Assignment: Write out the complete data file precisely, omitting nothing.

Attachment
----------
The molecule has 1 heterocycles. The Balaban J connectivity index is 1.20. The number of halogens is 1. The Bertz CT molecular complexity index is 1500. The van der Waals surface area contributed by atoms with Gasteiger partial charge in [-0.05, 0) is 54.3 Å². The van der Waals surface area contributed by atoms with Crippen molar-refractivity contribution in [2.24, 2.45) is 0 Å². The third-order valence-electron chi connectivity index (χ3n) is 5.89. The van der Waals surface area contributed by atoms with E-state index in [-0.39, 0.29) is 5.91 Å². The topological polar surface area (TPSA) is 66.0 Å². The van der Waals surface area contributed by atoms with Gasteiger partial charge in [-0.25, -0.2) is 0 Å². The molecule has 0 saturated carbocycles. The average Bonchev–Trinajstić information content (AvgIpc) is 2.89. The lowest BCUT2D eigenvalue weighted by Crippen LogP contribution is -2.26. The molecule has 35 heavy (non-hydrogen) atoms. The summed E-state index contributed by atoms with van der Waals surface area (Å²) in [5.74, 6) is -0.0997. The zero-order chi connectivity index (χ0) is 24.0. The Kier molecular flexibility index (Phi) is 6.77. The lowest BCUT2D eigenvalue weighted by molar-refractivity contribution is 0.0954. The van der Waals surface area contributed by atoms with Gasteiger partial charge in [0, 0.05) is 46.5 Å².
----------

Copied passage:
The molecule has 1 heterocycles. The Balaban J connectivity index is 1.20. The number of halogens is 1. The Bertz CT molecular complexity index is 1500. The van der Waals surface area contributed by atoms with Gasteiger partial charge in [-0.05, 0) is 54.3 Å². The van der Waals surface area contributed by atoms with Crippen molar-refractivity contribution in [2.24, 2.45) is 0 Å². The third-order valence-electron chi connectivity index (χ3n) is 5.89. The van der Waals surface area contributed by atoms with E-state index in [-0.39, 0.29) is 5.91 Å². The topological polar surface area (TPSA) is 66.0 Å². The van der Waals surface area contributed by atoms with Gasteiger partial charge in [-0.25, -0.2) is 0 Å². The molecule has 0 saturated carbocycles. The average Bonchev–Trinajstić information content (AvgIpc) is 2.89. The lowest BCUT2D eigenvalue weighted by Crippen LogP contribution is -2.26. The molecule has 35 heavy (non-hydrogen) atoms. The summed E-state index contributed by atoms with van der Waals surface area (Å²) in [5.74, 6) is -0.0997. The zero-order chi connectivity index (χ0) is 24.0. The Kier molecular flexibility index (Phi) is 6.77. The lowest BCUT2D eigenvalue weighted by molar-refractivity contribution is 0.0954. The van der Waals surface area contributed by atoms with Gasteiger partial charge in [0, 0.05) is 46.5 Å².